Some huts are sold as luxury apartments on the coast, while being 7 kilometers away from it. Pure lies, or creative advertisement on a high level?
We have the oil and air filter cleaned.
I hardly ask Geo to stop to make photo’s. I rather stay on the positive side, and ignore the dirt, ugliness and non-sense. With a bicycle I would stop more often and try to capture what I see to transform it to a beautiful composition.
A positive note, the fruit in Peru is of such a luscious taste that the taste buds are at once reset to what fruit is supposed to taste like. We don’t even have to go into town to buy it, since fruit is offered along the highway, at spots where traffic is slowed down.
The menu is often extensive and we pay around €2 to €4 for huge portions. When we stop to have lunch, by definition the food is good. The surrounding usually not. There is always a blaring television, without exception TV shows loud shrieks of voices, fighting females and men dressed up as women. Car alarms to who no one pays attention. Trucks passing by inches of the open front. Loud cellphone sounds. Broken exhausts. The piercing sound of mixers turning fruit into juice. The great liking of moto-taxi’s usage of their claxon. And a lot of ‘please sound horn’. Indeed, I am often reminded of being in India. Sometimes I am reminded of Africa too, especially when the ugliness and dirt reigns.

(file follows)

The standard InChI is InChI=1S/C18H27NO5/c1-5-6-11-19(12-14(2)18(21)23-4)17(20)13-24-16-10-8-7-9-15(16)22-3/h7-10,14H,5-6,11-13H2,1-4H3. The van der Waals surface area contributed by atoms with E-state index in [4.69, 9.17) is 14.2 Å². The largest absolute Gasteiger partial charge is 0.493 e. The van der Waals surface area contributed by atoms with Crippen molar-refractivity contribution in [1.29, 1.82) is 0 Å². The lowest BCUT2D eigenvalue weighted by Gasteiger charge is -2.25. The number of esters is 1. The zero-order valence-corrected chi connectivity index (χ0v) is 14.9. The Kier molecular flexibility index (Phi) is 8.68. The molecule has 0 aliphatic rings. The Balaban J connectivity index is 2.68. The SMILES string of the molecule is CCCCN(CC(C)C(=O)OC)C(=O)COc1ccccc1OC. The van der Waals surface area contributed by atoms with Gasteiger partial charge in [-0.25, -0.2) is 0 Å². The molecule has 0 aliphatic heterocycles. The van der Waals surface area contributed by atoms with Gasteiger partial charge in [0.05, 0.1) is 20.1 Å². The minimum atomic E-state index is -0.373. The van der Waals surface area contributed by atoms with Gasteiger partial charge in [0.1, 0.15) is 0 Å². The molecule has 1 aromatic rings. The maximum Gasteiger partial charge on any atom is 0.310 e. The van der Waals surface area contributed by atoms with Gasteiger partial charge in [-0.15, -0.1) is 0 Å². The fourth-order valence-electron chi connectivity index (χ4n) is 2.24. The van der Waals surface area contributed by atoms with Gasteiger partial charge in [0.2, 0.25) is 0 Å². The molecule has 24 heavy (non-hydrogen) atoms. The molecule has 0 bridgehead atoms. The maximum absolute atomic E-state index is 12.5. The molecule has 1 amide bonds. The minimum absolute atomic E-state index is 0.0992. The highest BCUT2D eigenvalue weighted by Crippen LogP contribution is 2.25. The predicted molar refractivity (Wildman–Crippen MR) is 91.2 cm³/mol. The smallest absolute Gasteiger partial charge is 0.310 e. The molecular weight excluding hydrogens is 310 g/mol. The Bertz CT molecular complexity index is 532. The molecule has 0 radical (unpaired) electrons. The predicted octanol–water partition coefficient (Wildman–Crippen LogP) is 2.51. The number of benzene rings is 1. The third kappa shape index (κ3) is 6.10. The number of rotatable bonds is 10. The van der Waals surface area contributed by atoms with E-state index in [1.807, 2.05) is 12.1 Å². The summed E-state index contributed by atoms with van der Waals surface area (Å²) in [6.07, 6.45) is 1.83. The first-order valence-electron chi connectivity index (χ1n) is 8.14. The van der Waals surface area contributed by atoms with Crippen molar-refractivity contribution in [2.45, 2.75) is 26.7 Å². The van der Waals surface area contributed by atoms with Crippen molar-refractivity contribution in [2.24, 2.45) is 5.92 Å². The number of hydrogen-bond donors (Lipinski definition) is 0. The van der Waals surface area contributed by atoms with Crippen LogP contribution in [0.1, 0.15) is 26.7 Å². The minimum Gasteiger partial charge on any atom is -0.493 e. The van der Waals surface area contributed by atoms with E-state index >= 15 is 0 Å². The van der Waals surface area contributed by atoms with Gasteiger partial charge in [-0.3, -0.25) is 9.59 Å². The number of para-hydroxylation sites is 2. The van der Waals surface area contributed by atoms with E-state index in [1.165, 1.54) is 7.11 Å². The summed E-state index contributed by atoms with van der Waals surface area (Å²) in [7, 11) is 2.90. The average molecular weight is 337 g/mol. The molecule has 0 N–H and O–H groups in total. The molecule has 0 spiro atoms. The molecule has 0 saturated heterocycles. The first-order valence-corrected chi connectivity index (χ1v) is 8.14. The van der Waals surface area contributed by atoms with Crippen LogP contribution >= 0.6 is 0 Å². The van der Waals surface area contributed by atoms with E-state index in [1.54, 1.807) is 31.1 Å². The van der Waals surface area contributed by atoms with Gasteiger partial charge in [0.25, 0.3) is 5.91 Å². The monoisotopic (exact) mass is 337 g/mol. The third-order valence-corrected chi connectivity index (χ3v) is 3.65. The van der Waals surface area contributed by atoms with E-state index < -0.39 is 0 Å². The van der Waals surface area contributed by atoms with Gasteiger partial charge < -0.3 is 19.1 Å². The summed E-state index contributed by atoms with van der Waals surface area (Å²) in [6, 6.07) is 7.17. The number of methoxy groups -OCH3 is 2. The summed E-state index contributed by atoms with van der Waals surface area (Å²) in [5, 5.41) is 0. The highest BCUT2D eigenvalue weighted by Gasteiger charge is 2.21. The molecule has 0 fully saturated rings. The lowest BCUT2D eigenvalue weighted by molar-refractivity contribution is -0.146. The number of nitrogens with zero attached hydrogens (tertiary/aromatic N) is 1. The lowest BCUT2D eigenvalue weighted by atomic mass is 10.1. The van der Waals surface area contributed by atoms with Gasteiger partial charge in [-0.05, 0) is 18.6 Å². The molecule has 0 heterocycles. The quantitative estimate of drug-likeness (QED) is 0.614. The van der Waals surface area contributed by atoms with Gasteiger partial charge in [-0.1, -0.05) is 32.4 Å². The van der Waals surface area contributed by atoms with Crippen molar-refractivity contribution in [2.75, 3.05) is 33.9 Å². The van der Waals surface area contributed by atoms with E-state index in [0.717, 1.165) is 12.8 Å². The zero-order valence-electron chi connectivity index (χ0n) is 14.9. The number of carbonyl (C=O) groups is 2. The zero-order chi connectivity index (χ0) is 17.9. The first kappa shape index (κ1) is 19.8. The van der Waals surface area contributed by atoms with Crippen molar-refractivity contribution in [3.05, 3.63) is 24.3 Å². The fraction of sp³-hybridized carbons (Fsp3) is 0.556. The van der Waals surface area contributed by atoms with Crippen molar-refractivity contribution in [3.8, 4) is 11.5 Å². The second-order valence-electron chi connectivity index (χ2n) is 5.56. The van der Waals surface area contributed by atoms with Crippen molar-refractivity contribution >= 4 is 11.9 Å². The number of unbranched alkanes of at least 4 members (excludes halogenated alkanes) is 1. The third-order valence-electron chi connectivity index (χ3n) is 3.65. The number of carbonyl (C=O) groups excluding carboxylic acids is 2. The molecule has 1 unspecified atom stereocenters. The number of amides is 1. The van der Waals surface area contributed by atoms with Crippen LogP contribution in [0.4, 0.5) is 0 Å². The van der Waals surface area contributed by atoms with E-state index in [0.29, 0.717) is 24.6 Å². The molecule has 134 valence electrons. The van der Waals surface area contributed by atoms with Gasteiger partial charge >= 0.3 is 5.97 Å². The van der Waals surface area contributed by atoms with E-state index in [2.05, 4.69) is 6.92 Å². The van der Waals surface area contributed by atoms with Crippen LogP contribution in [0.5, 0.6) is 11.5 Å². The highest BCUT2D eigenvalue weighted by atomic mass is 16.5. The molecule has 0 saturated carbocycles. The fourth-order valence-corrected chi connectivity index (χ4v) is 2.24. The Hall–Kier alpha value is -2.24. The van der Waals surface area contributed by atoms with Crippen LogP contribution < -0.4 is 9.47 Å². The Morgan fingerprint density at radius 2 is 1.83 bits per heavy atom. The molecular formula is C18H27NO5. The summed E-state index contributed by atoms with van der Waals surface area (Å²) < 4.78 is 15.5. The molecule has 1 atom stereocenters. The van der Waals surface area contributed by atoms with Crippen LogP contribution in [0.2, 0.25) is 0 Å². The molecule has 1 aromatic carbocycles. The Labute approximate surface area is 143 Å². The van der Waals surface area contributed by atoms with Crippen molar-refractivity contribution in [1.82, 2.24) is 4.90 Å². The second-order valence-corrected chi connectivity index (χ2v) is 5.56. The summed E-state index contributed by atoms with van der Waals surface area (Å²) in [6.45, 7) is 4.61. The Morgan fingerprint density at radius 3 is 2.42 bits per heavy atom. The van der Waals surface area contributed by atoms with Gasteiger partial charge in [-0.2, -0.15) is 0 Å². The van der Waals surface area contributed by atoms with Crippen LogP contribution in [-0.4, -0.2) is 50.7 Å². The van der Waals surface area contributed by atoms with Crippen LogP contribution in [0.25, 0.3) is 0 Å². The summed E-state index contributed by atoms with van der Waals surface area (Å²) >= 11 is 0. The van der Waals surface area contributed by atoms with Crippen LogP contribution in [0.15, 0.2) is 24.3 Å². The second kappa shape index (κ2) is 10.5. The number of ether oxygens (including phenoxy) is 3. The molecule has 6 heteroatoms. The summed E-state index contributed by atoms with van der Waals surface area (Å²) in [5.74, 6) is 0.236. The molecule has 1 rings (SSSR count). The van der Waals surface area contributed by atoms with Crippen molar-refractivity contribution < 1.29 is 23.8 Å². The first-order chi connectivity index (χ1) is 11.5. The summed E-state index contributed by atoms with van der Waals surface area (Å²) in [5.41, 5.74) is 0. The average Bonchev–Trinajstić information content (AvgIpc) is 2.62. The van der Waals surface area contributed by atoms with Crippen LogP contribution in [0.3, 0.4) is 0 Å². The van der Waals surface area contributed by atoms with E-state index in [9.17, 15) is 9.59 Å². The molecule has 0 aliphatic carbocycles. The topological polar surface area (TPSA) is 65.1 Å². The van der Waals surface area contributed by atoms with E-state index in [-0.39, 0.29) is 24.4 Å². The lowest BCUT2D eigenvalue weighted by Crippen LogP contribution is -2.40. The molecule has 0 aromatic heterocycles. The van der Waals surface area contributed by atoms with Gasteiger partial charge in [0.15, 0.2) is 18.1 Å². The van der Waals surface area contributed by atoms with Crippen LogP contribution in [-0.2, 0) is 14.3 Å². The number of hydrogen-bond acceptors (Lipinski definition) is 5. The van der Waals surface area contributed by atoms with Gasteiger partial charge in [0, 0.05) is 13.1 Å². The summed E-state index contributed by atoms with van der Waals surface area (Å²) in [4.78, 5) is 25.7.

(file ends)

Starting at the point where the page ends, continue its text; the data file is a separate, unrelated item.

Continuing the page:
What is ugliness?
Cindy: An unpleasing image to the eye. No order in chaos and no prettiness to balance out the ungraciousness. India and Yemen have this balance right.
Geo: man-made destructive alternation of nature. Mining and leaving a mess. Half destroyed and half built cabins never finished. Rubbish stuff.
It seems to me that the Peruvians conversed too quickly from primitivism to ‘Westernism’. I don’t like this thought, as if I am better, which I am in no way. I am just a product from a north European country and shaped by my culture. Yet, my culture is so much more richer than here, where in Peru the focus seems to be on the North American example. The cheap-to-achive one that is.
December 2019. Tacna, Pozo Redondo, Camana, playa Platanales, Ilo, Quilca and Atico. Next post: Nasca, Paracas, Pachacamac and Lima.